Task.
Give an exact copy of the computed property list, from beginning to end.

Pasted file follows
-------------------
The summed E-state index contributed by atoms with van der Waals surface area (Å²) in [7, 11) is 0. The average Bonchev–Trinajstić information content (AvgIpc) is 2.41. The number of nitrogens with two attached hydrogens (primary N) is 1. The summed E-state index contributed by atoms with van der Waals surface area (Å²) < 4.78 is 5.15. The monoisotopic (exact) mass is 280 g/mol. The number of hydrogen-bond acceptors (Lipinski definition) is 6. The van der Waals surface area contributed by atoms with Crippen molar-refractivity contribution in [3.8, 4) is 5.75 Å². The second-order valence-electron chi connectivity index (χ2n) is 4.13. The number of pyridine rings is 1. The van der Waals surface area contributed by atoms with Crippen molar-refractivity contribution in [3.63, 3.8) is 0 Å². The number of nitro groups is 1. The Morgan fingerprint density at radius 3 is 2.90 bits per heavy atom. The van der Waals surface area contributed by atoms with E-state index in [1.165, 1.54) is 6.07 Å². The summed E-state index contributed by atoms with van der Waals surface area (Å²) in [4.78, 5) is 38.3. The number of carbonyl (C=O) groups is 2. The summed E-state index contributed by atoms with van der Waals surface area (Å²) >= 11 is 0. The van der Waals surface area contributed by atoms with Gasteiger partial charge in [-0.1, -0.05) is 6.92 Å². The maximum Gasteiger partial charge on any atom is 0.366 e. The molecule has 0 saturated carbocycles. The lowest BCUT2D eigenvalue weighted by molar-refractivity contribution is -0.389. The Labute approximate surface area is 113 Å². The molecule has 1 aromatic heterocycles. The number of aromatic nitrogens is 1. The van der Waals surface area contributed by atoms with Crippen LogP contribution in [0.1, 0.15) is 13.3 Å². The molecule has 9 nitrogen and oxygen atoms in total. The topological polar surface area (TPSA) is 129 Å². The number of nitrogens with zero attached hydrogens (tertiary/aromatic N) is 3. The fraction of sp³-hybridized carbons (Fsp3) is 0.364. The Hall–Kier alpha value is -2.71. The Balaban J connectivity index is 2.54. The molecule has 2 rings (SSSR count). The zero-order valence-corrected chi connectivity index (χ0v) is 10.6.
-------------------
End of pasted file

The summed E-state index contributed by atoms with van der Waals surface area (Å²) in [7, 11) is 0. The average Bonchev–Trinajstić information content (AvgIpc) is 2.41. The number of nitrogens with two attached hydrogens (primary N) is 1. The summed E-state index contributed by atoms with van der Waals surface area (Å²) < 4.78 is 5.15. The monoisotopic (exact) mass is 280 g/mol. The number of hydrogen-bond acceptors (Lipinski definition) is 6. The van der Waals surface area contributed by atoms with Crippen molar-refractivity contribution in [3.8, 4) is 5.75 Å². The second-order valence-electron chi connectivity index (χ2n) is 4.13. The number of pyridine rings is 1. The van der Waals surface area contributed by atoms with Crippen molar-refractivity contribution in [3.63, 3.8) is 0 Å². The number of nitro groups is 1. The Morgan fingerprint density at radius 3 is 2.90 bits per heavy atom. The van der Waals surface area contributed by atoms with E-state index in [1.165, 1.54) is 6.07 Å². The summed E-state index contributed by atoms with van der Waals surface area (Å²) in [4.78, 5) is 38.3. The number of carbonyl (C=O) groups is 2. The summed E-state index contributed by atoms with van der Waals surface area (Å²) >= 11 is 0. The van der Waals surface area contributed by atoms with Gasteiger partial charge in [-0.1, -0.05) is 6.92 Å². The maximum Gasteiger partial charge on any atom is 0.366 e. The molecule has 0 saturated carbocycles. The lowest BCUT2D eigenvalue weighted by molar-refractivity contribution is -0.389. The Labute approximate surface area is 113 Å². The molecule has 1 aromatic heterocycles. The number of aromatic nitrogens is 1. The van der Waals surface area contributed by atoms with Crippen LogP contribution in [0.1, 0.15) is 13.3 Å². The molecule has 9 nitrogen and oxygen atoms in total. The topological polar surface area (TPSA) is 129 Å². The number of nitrogens with zero attached hydrogens (tertiary/aromatic N) is 3. The fraction of sp³-hybridized carbons (Fsp3) is 0.364. The Hall–Kier alpha value is -2.71. The Balaban J connectivity index is 2.54. The molecule has 2 rings (SSSR count). The zero-order valence-corrected chi connectivity index (χ0v) is 10.6.